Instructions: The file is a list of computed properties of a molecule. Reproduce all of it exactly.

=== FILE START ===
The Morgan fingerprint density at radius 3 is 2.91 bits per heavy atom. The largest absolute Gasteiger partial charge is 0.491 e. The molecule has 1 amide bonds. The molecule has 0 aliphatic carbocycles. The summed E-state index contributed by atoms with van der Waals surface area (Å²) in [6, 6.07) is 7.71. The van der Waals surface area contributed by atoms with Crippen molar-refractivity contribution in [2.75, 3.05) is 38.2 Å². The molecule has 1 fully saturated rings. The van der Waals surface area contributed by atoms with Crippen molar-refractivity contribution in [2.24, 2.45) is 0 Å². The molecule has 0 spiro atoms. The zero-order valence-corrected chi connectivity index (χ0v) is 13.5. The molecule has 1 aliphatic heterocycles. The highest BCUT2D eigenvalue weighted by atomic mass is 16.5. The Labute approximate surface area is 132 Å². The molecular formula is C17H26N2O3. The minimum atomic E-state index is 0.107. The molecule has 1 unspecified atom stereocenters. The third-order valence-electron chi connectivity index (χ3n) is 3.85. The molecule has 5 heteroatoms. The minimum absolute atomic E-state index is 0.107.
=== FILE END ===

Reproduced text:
The Morgan fingerprint density at radius 3 is 2.91 bits per heavy atom. The largest absolute Gasteiger partial charge is 0.491 e. The molecule has 1 amide bonds. The molecule has 0 aliphatic carbocycles. The summed E-state index contributed by atoms with van der Waals surface area (Å²) in [6, 6.07) is 7.71. The van der Waals surface area contributed by atoms with Crippen molar-refractivity contribution in [2.75, 3.05) is 38.2 Å². The molecule has 1 fully saturated rings. The van der Waals surface area contributed by atoms with Crippen molar-refractivity contribution in [2.24, 2.45) is 0 Å². The molecule has 0 spiro atoms. The zero-order valence-corrected chi connectivity index (χ0v) is 13.5. The molecule has 1 aliphatic heterocycles. The highest BCUT2D eigenvalue weighted by atomic mass is 16.5. The Labute approximate surface area is 132 Å². The molecular formula is C17H26N2O3. The minimum atomic E-state index is 0.107. The molecule has 1 unspecified atom stereocenters. The third-order valence-electron chi connectivity index (χ3n) is 3.85. The molecule has 5 heteroatoms. The minimum absolute atomic E-state index is 0.107.